The Tudor Society

#OTD in Tudor history – 11 April

On this day in Tudor history, 11th April, Henry VIII ordered his council to recognise Anne Boleyn as queen; Sir Thomas Wyatt the Younger was executed by beheading after his failed rebellion against Mary I; and conspirator, patron and collector John Lumley, 1st Baron Lumley, died...

  • 1492 – Birth of Marguerite de Navarre (also known as Marguerite of Angoulême and Marguerite de France), sister of Francis I of France, daughter of Louise of Savoy and Charles, Count of Angoulême, and author of "Miroir de l'âme pécheresse".
  • 1533 – The Royal Council was ordered by Henry VIII to recognise Anne Boleyn as Queen. See video below.
  • 1548 – Death of Sir John Welsbourne, Gentleman of the Privy Chamber to Henry VIII and Justice of the Peace.
  • 1554 - Sir Thomas Wyatt the Younger was beheaded and then his body quartered for treason, for leading Wyatt's Rebellion against Queen Mary I. See video below.

  • 1609 - Death of John Lumley, 1st Baron Lumley, conspirator (Ridolfi Plot), patron and collector. His library was said to be one of the largest in England, and he collected manuscripts, books, paintings, sculptures, marble busts and furniture. Lumley was buried at night, probably so that he could be buried with a Catholic service, in the Lumley Chapel of St Dunstan's in Cheam. Click here to find out more about this interesting Tudor man.

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  1. C

    Wyatt was a very brave man but foolish, he knew the punishment was to suffer death, why he thought he could win I have no idea, the coup with Jane Grey had failed because the country had taken up arms in Mary’s defence, the fact she was intent on marrying the Spanish king according to court politics must have seemed disastrous to Protestants, but in the end people have an innate sense of right and wrong and Philip would have had to be accepted, he was lucky he died by the axe solely, as the dreadful torture he would have had to endure was horrendous and humiliating to, he was far luckier than most, Mary and her Catholic council wanted Elizabeth’s head and they were annoyed he would not implicate her or anyone else, but Elizabeth was the prize they wanted, I doubt Mary would have executed her sister though, but such was the threat she held to the throne she was sent to the tower and later put under house arrest for a whole year, it was a fraught worrying time for the young girl who amused herself with her books and long walks in the countryside and horse riding, it seemed that following the death of Edward V1 the country was involved in plots, the young boy king created uproar when very naively he over-road his fathers will, Jane Grey herself was very much in the dark about his intentions and admirably the poor girl tried to rule the best she could, her council who had sworn allegiance to her, no doubt by mostly passive aggressive coercion from John Dudley, soon deserted her when Mary rode onto London to claim her capital, her young blood was shed and now it seemed, her cousin Elizabeth may also be sacrificed because of Wyatts ambition, but it was not to be for Anne Boleyn’s daughter was destined for greatness, Wyatts head was pickled and tarred and what an awful sight London Bridge must of looked long ago, with so many rotting heads and corpses swaying in the wind, it then mysteriously vanished which had happened to Thomas Mores head decades before, then his devoted daughter Margaret had stolen it and so maybe one of Wyatts clan had retrieved it, his son was to later write the first every biography of Anne Boleyn which ever since has been a most useful source of information about the dead queen.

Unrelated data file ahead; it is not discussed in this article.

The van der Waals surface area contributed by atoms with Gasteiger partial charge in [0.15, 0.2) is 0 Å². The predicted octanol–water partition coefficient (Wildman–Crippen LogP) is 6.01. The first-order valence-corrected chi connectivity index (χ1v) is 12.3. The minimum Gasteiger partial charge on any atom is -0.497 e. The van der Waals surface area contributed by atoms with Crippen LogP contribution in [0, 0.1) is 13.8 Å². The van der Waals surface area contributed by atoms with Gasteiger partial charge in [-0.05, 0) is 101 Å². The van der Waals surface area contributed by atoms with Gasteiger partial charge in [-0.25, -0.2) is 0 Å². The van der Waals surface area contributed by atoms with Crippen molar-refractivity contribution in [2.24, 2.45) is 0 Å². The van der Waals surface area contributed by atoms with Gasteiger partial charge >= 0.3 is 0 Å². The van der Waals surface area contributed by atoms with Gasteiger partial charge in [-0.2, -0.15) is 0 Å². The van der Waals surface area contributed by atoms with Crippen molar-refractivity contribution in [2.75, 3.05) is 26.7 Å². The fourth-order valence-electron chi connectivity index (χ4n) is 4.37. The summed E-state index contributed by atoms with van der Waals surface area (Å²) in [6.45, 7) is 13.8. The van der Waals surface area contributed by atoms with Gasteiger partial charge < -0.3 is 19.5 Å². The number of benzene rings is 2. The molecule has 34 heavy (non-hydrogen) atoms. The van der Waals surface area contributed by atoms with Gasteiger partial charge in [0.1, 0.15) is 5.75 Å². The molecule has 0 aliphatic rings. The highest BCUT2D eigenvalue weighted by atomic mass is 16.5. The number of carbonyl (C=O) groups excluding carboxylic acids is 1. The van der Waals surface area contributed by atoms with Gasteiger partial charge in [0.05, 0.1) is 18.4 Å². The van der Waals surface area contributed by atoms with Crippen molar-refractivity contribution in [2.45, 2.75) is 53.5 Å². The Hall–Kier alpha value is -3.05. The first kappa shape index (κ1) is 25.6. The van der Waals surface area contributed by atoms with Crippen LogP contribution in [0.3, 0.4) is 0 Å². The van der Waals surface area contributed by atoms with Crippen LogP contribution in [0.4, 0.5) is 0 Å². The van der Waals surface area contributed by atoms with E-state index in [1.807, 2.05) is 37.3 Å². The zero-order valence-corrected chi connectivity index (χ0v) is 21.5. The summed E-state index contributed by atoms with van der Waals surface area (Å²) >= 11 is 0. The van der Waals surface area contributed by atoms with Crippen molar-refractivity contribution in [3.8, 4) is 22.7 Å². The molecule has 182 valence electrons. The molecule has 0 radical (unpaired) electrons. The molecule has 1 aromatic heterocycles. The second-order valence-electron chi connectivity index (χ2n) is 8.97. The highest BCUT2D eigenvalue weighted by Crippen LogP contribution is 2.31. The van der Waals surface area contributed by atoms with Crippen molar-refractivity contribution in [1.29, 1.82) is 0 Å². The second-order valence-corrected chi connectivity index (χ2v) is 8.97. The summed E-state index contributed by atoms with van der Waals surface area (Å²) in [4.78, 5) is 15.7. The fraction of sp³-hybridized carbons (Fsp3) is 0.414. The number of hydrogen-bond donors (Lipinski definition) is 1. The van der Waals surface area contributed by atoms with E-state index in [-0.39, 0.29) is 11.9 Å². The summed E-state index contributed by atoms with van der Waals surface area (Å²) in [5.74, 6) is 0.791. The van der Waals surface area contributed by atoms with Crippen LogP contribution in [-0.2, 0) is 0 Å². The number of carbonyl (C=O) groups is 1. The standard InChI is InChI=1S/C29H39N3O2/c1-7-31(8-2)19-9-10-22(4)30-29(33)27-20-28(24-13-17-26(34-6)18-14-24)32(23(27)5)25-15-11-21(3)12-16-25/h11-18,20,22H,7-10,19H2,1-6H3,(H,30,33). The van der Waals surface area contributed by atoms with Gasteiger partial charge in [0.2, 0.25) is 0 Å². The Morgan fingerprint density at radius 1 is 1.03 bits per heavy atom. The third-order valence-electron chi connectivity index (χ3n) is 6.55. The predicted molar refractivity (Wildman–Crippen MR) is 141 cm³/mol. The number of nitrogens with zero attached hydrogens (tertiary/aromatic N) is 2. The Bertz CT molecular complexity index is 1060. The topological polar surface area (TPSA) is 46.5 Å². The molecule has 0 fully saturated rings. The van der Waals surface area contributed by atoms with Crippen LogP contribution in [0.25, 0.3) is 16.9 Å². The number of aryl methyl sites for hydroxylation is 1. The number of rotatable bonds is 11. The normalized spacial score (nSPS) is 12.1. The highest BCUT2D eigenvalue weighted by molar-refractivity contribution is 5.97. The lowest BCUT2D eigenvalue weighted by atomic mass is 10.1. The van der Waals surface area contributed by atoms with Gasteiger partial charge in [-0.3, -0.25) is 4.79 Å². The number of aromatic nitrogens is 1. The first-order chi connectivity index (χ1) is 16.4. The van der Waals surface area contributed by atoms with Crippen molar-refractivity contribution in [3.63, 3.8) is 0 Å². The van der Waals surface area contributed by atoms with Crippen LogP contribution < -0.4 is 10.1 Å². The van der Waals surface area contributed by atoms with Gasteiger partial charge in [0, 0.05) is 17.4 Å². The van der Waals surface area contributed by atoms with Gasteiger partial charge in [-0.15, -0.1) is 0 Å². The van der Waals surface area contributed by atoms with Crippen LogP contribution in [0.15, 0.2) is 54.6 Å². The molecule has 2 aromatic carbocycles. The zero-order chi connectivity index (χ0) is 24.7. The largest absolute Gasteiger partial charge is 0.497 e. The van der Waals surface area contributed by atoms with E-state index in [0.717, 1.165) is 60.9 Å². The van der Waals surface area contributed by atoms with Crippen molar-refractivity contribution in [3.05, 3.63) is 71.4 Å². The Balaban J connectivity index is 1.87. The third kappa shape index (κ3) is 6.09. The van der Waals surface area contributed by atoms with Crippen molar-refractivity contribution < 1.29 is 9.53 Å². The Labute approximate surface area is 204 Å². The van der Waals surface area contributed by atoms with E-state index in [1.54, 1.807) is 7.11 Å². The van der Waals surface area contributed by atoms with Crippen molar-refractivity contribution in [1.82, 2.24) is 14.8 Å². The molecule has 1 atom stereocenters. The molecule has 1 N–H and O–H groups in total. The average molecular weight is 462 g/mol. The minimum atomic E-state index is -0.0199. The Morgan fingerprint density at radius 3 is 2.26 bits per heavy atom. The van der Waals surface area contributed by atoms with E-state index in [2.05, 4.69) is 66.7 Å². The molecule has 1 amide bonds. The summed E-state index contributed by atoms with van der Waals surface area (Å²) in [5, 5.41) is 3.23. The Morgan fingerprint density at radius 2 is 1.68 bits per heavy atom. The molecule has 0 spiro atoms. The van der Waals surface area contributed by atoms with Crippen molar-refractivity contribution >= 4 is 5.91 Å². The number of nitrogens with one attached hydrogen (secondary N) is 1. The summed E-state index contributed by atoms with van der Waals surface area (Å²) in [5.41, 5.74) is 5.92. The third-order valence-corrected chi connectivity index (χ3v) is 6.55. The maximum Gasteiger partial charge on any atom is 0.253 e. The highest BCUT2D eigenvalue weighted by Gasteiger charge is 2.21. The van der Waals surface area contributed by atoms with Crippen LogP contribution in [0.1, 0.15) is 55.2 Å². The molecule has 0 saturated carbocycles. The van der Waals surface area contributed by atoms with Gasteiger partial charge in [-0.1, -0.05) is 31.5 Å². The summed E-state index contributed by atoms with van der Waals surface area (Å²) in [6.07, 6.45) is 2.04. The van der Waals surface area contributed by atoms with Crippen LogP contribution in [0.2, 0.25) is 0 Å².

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#OTD in Tudor history – 11 April